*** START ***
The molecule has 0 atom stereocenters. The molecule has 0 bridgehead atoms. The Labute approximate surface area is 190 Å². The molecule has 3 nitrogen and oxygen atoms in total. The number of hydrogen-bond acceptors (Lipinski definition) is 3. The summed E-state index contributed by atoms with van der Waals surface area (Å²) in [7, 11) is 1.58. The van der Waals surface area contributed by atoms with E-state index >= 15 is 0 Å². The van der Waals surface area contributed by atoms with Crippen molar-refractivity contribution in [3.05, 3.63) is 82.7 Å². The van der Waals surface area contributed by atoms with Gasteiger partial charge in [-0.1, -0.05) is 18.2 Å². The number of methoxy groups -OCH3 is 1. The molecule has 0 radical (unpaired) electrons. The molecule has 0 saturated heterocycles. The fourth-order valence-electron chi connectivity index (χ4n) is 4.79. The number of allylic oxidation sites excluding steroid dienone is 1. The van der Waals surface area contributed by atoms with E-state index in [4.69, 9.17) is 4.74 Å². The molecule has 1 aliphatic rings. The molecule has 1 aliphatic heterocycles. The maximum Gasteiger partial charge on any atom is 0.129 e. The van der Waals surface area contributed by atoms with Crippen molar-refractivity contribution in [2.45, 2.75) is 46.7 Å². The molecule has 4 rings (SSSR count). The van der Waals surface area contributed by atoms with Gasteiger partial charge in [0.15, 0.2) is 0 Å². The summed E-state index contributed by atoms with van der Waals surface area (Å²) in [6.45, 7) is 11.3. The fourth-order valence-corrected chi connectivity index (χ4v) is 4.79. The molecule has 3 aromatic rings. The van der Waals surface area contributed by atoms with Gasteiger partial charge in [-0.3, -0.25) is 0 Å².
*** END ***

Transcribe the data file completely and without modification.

The molecule has 0 atom stereocenters. The molecule has 0 bridgehead atoms. The Labute approximate surface area is 190 Å². The molecule has 3 nitrogen and oxygen atoms in total. The number of hydrogen-bond acceptors (Lipinski definition) is 3. The summed E-state index contributed by atoms with van der Waals surface area (Å²) in [7, 11) is 1.58. The van der Waals surface area contributed by atoms with E-state index >= 15 is 0 Å². The van der Waals surface area contributed by atoms with Crippen molar-refractivity contribution in [3.05, 3.63) is 82.7 Å². The van der Waals surface area contributed by atoms with Gasteiger partial charge in [-0.1, -0.05) is 18.2 Å². The number of methoxy groups -OCH3 is 1. The molecule has 0 radical (unpaired) electrons. The molecule has 0 saturated heterocycles. The fourth-order valence-electron chi connectivity index (χ4n) is 4.79. The number of allylic oxidation sites excluding steroid dienone is 1. The van der Waals surface area contributed by atoms with E-state index in [4.69, 9.17) is 4.74 Å². The molecule has 1 aliphatic rings. The molecule has 1 aliphatic heterocycles. The maximum Gasteiger partial charge on any atom is 0.129 e. The van der Waals surface area contributed by atoms with Crippen molar-refractivity contribution in [2.45, 2.75) is 46.7 Å². The molecule has 4 rings (SSSR count). The van der Waals surface area contributed by atoms with Gasteiger partial charge in [0.15, 0.2) is 0 Å². The summed E-state index contributed by atoms with van der Waals surface area (Å²) in [6.45, 7) is 11.3. The fourth-order valence-corrected chi connectivity index (χ4v) is 4.79. The molecule has 3 aromatic rings. The van der Waals surface area contributed by atoms with Gasteiger partial charge in [-0.3, -0.25) is 0 Å².